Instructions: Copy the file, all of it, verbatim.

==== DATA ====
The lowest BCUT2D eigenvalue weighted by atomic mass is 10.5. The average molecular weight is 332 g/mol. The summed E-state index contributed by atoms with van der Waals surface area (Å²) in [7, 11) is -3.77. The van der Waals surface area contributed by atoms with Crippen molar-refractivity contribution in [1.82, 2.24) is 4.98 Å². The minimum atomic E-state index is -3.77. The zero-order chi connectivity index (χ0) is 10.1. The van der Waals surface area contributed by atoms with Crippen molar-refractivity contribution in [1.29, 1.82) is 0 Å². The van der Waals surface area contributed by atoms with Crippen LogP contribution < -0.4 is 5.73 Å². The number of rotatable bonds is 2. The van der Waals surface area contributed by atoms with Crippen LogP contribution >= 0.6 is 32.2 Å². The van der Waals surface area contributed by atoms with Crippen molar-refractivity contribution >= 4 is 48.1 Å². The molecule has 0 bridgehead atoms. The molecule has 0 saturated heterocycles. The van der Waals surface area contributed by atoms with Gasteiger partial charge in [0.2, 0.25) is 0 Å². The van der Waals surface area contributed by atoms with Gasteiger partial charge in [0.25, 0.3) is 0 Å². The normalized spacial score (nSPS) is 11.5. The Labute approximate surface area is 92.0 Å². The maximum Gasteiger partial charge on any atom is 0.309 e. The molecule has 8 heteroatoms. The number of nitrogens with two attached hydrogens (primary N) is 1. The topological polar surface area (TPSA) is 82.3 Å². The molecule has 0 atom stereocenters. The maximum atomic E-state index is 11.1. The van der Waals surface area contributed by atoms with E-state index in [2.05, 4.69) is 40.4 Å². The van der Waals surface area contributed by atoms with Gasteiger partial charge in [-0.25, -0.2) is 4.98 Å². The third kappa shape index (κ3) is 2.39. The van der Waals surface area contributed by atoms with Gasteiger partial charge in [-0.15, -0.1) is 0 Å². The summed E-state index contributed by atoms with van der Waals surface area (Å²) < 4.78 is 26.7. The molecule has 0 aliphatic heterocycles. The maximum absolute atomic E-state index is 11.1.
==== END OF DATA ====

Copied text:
The lowest BCUT2D eigenvalue weighted by atomic mass is 10.5. The average molecular weight is 332 g/mol. The summed E-state index contributed by atoms with van der Waals surface area (Å²) in [7, 11) is -3.77. The van der Waals surface area contributed by atoms with Crippen molar-refractivity contribution in [1.82, 2.24) is 4.98 Å². The minimum atomic E-state index is -3.77. The zero-order chi connectivity index (χ0) is 10.1. The van der Waals surface area contributed by atoms with Crippen molar-refractivity contribution in [1.29, 1.82) is 0 Å². The van der Waals surface area contributed by atoms with Crippen LogP contribution < -0.4 is 5.73 Å². The number of rotatable bonds is 2. The van der Waals surface area contributed by atoms with Crippen LogP contribution >= 0.6 is 32.2 Å². The van der Waals surface area contributed by atoms with Crippen molar-refractivity contribution >= 4 is 48.1 Å². The molecule has 0 bridgehead atoms. The molecule has 0 saturated heterocycles. The van der Waals surface area contributed by atoms with Gasteiger partial charge in [0.2, 0.25) is 0 Å². The van der Waals surface area contributed by atoms with Gasteiger partial charge in [0.25, 0.3) is 0 Å². The normalized spacial score (nSPS) is 11.5. The Labute approximate surface area is 92.0 Å². The maximum Gasteiger partial charge on any atom is 0.309 e. The molecule has 8 heteroatoms. The number of nitrogens with two attached hydrogens (primary N) is 1. The topological polar surface area (TPSA) is 82.3 Å². The molecule has 0 atom stereocenters. The maximum atomic E-state index is 11.1. The van der Waals surface area contributed by atoms with E-state index in [2.05, 4.69) is 40.4 Å². The van der Waals surface area contributed by atoms with Gasteiger partial charge in [-0.25, -0.2) is 4.98 Å². The third kappa shape index (κ3) is 2.39. The van der Waals surface area contributed by atoms with Gasteiger partial charge in [-0.15, -0.1) is 0 Å². The summed E-state index contributed by atoms with van der Waals surface area (Å²) < 4.78 is 26.7. The molecule has 0 aliphatic heterocycles. The maximum absolute atomic E-state index is 11.1.